County locks in jail bonds at low interest rate

The Marion County Com­mission, at its Feb. 6 meeting, took the final step in authorizing the sales tax general obligation and refunding bonds that will be used to finance the new $3.5 million jail.

David Arteberry of the Kansas City, Mo., company George K. Baum and Co., was on hand to review the final documents and collect the signature of board chair Dan Holub.

“On (Feb. 2) we offered the bonds to investors and locked in the interest rates,” Arteberry said. “On (Feb. 3), there was a federal jobs announcement that was very positive—a lot bigger than what most people had predicted. Interest rates on (Feb. 3) actually jumped up, so you were able to get your issue into the market before a little jump in the rates.”

Payments on the bonds are due every six months, with principal collected in December over the life of the bonds.

Asked by Commissioner Roger Fleming if the bonds can be paid off early, Arteberry said the bonds couldn’t be redeemed any earlier than 2018, but if enough money is collected from the county’s sales tax increase before the pay-off date, the funds can be held in escrow and the sales tax could be allowed to expire.

Local banks were given priority to purchase the bonds, but none of the Marion County banks chose to do so. Arteberry said the bonds were purchased by banks around the state.

“I think bigger banks are more likely to accept a lower rate of return than your little banks are,” Arteberry said.

After reviewing the final documents, Commissioner Randy Dallke made the motion to pass Resolution 12-05 concerning the $3.5 million in general obligation sales tax bonds. The motion carried, 3-0.

Fleming then moved to pass Resolution 12-06 regarding the $110,000 in refunding bonds. The motion carried, 3-0.

“Thank-you for all your work in keeping us informed and somewhat understanding what’s going on, and keeping us in line,” Fleming said to Arteberry.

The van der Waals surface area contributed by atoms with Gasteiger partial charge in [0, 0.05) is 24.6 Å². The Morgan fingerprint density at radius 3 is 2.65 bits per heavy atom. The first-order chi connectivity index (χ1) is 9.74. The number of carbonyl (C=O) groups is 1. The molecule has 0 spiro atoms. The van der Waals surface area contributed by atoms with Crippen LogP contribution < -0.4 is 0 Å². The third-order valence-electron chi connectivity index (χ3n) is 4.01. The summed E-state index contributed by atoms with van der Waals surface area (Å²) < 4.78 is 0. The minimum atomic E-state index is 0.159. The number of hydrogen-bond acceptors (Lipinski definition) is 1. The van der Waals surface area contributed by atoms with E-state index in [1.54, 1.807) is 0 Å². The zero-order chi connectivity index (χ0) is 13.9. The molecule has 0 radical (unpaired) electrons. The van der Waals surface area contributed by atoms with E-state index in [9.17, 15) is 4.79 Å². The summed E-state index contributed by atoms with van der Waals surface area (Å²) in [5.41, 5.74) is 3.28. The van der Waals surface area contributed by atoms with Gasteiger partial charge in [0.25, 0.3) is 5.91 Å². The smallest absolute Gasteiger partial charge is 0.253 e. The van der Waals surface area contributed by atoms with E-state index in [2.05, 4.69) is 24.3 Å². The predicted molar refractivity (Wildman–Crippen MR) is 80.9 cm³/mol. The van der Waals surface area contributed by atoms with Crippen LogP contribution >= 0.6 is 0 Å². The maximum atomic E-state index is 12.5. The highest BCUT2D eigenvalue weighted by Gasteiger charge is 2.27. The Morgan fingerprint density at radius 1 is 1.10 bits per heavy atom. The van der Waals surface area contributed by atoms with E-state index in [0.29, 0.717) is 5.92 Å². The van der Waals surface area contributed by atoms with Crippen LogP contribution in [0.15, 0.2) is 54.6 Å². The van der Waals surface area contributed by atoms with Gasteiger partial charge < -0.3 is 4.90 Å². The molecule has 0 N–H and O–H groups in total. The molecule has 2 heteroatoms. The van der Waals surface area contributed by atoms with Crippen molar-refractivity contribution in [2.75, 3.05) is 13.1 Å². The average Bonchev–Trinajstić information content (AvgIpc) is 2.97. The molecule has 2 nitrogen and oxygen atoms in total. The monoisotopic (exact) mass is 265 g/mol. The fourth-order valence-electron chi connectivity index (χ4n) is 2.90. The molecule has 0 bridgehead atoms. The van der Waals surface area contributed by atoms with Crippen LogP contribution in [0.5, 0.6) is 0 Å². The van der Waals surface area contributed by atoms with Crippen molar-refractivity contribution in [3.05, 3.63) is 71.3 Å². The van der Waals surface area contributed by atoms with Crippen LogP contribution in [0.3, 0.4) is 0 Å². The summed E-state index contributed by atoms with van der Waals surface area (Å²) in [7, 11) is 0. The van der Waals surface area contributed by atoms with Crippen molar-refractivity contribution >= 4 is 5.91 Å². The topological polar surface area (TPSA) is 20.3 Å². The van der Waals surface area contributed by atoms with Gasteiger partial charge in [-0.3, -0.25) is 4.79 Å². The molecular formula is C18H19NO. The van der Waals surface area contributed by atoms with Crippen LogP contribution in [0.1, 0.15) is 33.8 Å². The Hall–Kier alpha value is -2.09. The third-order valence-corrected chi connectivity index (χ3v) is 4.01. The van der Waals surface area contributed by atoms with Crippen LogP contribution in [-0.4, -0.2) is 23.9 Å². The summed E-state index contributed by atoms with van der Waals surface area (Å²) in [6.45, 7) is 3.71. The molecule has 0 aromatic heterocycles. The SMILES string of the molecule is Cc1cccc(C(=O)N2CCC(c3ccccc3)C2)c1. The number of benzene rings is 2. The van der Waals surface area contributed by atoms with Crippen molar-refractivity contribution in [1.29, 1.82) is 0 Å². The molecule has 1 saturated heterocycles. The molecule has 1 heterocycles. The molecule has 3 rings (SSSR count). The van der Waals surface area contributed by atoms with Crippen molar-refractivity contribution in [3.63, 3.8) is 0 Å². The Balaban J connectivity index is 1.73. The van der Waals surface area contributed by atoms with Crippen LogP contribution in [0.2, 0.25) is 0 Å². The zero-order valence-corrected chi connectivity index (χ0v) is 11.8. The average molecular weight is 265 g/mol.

Arteberry responded: “It’s been fun working with you. You were careful in all your preparations on all this and I think you’ve really done a good job looking out for the best interests of the tax payers.”

Road and Bridge

Marion County resident Rick Hanschu was at the meeting on behalf of himself and fellow landowner Kent Brunner in regard to a closed road between 360th and 370th.

The road is no more than a grass path with ruts, but after it rains, Hanschu said kids from Herington drive on the section, hurting crops and other vegetation in the process.

Brunner would like to gate the section.

“We just want to treat it like a pasture,” Hanschu said. “We aren’t going to lock it unless we need to.”

Holub made the motion to allow the landowners to erect a gate to keep nuisance traffic out, with the understanding that the county will do research to determine whether a commission some 30 years ago closed the road or vacated the road.

If the road was simply closed, the county still owns it, and therefore determines what happens to the area. If the land was vacated, the landowners would have full rights to the property.

Holub’s motion carried, 3-0.

Also passed, 3-0, was the motion to accept the winning bid of $40,488 from J&J Drainage Products Co., Hutchinson, over a competitive bid of $44,112 from Welborn Sales Inc., Salina, for placing culverts at 40th, 60th, 120th and 330th roads.

Other business

In other business, the commission:

• heard Road and Bridge director Randy Crawford report that his department will switch cellular providers from Verizon to U.S. Cellular. U.S. Cellular was one-third of the cost of Verizon.

• commended Crawford for his work. “What you’re trying to get done, people are noticing,” Fleming said. “People have talked to me and said, ‘Hey, we really appreciate what’s being done out there.’”

• heard from County Clerk Carol Maggard that it would be worthwhile to find a cleaning service with bonded employees if there is one available to service the courthouse, annex, health department and possibly the new jail.

• reviewed a letter from the Kansas Attorney General’s office to Susan Robson, county attorney, regarding her inquiry of eminent domain in relation to Keystone Pipeline.

Robson’s request was denied for two reasons. The letter stated: it is “not within your capacity as the County Attorney for Marion County” and “The power of eminent domain is a tactual question and must be litigated by the condemnees in an individual civil action, usually a suit for injunction.”

• passed a motion, 3-0, for Garry Dunnegan to proceed with working on a drainage easement for a house he is building at Marion County Lake. The commission reserved the rights to determine whether the drainage work is acceptable.

• discussed the opportunity to have photos taken of the new jail to determine the exact thickness of the concrete. No action was taken.

• heard from Rollin Schmidt, director of household hazardous waste, that a general public solid waste committee member is needed to replace Harry Bennett.

• heard from economic development director Teresa Huffman that “there is a lot going on in Florence.” There are plans for a consignment shop, antique store, railroad museum and co-op grocery store. The Harvey House will be open five days per week, thanks to volunteers.

“The community is really working well together,” Huffman said.

The next commission meeting is scheduled for Monday, Feb. 13, at the Marion County Courthouse.

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